Choosing the right web host for your blog has a significant impact on its potential. Like individual devices such as laptops or PCs, web hosting plans come with specific capabilities. These contribute directly to your blogs’ performance, reliability, and other characteristics.
Yet, choosing the perfect web host is becoming increasingly challenging. Web hosts know what potential website owners think they need and market products along these lines. The problem is, are you aware of what’s important when choosing a web host?
Knowing Your Needs is Important:-
Every website, including blogs, has varying needs that affect web hosting plan selection. For example, a simple, static website can typically get by with a cheap shared hosting plan. Running an eCommerce store often requires more powerful web hosting.
Blogs are a little more unique since the term is pretty broad. At the lower end of the spectrum, you have personal blogs that are little more than digital diaries. An affiliate marketing website with hundreds of content pages serving tens of thousands of daily visitors can also be considered a blog.
Knowing the type of blog you’re going to build will help you choose the best kind of web hosting plan to fit your needs.
- Will you be running an application like WordPress, Joomla, or Drupal?
- Are there specific environments you need (e.g., PHP, Perl, Ruby on Rails)?
- Do you need to use a database?
- What kind of visitor volume do you estimate?
When asking yourself these questions, try to envision your blog one or two years down the line and consider that needs evolve.
Newbie Tip: Shared hosting plans are cheap and easy to manage. You can start on one of these and migrate to more powerful options later as your traffic volume and needs grow.
Choosing the Right Web Host: 8 Factors to Consider
Once you have a better idea of what you envision for your blog, it’s time to get down to the details. Having learned the hard way after running various websites and testing dozens of hosts, here are some of the essential web hosting factors I’ve discovered.
1. Web Host Performance and Reliability
Web host performance isn’t the same as website speed. Instead, it refers to the responsiveness and overall quality of the web hosting server. Many factors influence website loading speed. However, the performance of your web hosting server depends on the web host alone.
Because of this, strong emphasis should go toward selecting a web host with quality servers. It’s one of the elements you have little ability to change. If you aren’t happy with the web host performance, your only option later will be to migrate to a new service provider – a time-consuming and potentially costly activity.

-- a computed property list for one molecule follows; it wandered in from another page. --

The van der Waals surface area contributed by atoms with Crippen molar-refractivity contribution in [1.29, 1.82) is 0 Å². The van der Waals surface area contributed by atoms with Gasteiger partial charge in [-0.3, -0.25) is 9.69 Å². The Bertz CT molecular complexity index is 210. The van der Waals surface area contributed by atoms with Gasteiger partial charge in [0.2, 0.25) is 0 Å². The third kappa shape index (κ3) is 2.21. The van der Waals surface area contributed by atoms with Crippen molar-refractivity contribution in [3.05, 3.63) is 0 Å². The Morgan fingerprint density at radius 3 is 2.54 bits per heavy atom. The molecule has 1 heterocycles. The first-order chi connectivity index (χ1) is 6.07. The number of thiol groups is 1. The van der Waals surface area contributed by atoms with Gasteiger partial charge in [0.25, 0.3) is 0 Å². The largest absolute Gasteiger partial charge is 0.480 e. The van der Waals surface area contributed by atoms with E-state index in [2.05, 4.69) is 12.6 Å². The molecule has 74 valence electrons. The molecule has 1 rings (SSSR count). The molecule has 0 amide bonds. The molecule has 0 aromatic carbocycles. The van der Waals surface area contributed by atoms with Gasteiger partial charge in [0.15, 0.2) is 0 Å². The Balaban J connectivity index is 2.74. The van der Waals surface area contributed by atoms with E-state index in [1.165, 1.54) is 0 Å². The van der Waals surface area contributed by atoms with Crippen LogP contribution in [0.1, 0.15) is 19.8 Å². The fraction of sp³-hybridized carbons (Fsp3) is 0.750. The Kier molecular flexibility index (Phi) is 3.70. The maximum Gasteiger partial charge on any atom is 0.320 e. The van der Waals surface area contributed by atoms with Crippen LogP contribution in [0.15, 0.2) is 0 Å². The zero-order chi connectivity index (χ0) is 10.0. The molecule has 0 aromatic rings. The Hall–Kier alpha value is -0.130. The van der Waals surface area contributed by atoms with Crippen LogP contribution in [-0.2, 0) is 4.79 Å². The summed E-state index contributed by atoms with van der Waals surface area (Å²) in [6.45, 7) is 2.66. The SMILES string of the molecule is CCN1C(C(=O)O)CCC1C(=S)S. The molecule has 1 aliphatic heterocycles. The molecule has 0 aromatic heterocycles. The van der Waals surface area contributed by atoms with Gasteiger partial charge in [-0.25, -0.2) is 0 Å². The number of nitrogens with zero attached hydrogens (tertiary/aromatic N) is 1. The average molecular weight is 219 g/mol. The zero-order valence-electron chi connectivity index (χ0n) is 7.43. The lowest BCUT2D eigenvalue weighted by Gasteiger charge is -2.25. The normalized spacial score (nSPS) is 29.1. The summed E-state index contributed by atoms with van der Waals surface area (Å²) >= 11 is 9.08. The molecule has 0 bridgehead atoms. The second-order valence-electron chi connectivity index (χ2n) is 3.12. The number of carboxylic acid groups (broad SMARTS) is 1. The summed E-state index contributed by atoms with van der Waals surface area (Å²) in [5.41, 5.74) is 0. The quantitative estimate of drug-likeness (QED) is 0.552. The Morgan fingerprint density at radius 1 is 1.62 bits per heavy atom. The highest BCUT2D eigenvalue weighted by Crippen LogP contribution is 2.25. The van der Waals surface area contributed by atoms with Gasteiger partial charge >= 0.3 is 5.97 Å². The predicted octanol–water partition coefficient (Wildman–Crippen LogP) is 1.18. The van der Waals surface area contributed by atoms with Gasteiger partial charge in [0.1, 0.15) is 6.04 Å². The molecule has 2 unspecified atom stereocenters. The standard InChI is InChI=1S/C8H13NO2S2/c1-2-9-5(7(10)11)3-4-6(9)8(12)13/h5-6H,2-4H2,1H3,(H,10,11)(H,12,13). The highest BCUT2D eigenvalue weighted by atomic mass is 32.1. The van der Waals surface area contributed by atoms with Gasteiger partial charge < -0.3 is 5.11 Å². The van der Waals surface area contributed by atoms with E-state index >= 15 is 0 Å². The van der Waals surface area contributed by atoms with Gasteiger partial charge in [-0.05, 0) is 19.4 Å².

The problem here is that server quality isn’t something you can tell by looking at specifications alone. To gain a better idea of quality, check out a few reputable web hosting reviews.
Service Level Agreements
Make sure you take the time to check out Service Level Agreements (SLA) or Terms of Service (ToS). Reputable web hosting service providers often spell out a guaranteed uptime for their service, such as 99.,99% availability.
You can claim a refund if the service provider breaches this SLA or ToS agreement. Refund policy will depend on the individual web hosting service provider.
2. Resources Provided and Handling
As a rule of thumb, the more visitors a blog needs to handle, the more resources the hosting plan needs. At the most basic level, essential resources to consider are CPU, memory (RAM), and storage space.
How much of these resources you get will vary between web hosts. However, the type of web hosting plan also affects resource handling.
Shared hosting plans are often apparently generous in resource allocation. You’ll often see web hosts advertise “unlimited resources” on these plans. However, these resources come out of a common pool.
If another website on the server is hogging resources, your blog needs to wait until they become available. This method of resource handling can severely impact the performance consistency of your blog over the longer term.
Virtual Private Server (VPS) plans are more expensive but come with dedicated resource allocations. These are allocated to your website alone and will be available at any time. The permanent allocation means your website will perform much more reliably and consistently than one on shared hosting.
However, VPS plans are also more challenging to manage. Unless you opt for a fully managed VPS plan, you’ll need knowledge of server, operating system, and network configurations to properly handle your VPS
3. Subscription and Renewal Price of Web Hosting Plans
By now, you’ll have realized that as the plan types progress, so too does price increase. Basic shared hosting generally costs between $3 to $7.50/mo. VPS plans go up to an average of $15.50 to $28.05/mo.
You also should be cautious of advertised prices when looking at web hosting providers. Many offer steep discounts for first-time users, making it seem like their prices are some of the lowest around.
The reality is that these promo prices are often valid only for the initial sign-up periods. For example, if you sign up for a two-year plan, the promo price is only for that duration. Once it expires and you need to renew the plan, prices will steeply increase.
This increase will often see you paying double or more compared to your initial sign-on rates. Always be aware of the renewal pricing when choosing your web hosting plan.